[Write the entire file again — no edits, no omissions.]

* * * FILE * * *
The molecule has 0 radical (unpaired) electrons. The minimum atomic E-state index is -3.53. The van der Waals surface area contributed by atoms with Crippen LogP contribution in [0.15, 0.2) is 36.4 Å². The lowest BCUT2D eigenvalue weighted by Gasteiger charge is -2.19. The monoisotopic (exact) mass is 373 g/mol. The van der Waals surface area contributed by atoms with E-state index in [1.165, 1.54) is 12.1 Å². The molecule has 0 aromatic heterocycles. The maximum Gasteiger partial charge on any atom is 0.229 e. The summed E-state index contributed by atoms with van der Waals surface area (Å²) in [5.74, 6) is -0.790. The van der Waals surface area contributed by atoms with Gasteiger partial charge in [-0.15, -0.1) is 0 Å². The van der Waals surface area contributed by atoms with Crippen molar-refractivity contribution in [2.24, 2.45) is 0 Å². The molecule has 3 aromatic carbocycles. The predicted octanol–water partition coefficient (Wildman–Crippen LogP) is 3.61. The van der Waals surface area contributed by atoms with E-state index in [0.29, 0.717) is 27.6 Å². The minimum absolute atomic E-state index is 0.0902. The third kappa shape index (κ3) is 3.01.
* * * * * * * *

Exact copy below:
The molecule has 0 radical (unpaired) electrons. The minimum atomic E-state index is -3.53. The van der Waals surface area contributed by atoms with Crippen LogP contribution in [0.15, 0.2) is 36.4 Å². The lowest BCUT2D eigenvalue weighted by Gasteiger charge is -2.19. The monoisotopic (exact) mass is 373 g/mol. The van der Waals surface area contributed by atoms with E-state index in [1.165, 1.54) is 12.1 Å². The molecule has 0 aromatic heterocycles. The maximum Gasteiger partial charge on any atom is 0.229 e. The summed E-state index contributed by atoms with van der Waals surface area (Å²) in [5.74, 6) is -0.790. The van der Waals surface area contributed by atoms with Gasteiger partial charge in [-0.15, -0.1) is 0 Å². The van der Waals surface area contributed by atoms with Crippen molar-refractivity contribution in [2.24, 2.45) is 0 Å². The molecule has 3 aromatic carbocycles. The predicted octanol–water partition coefficient (Wildman–Crippen LogP) is 3.61. The van der Waals surface area contributed by atoms with E-state index in [0.29, 0.717) is 27.6 Å². The minimum absolute atomic E-state index is 0.0902. The third kappa shape index (κ3) is 3.01.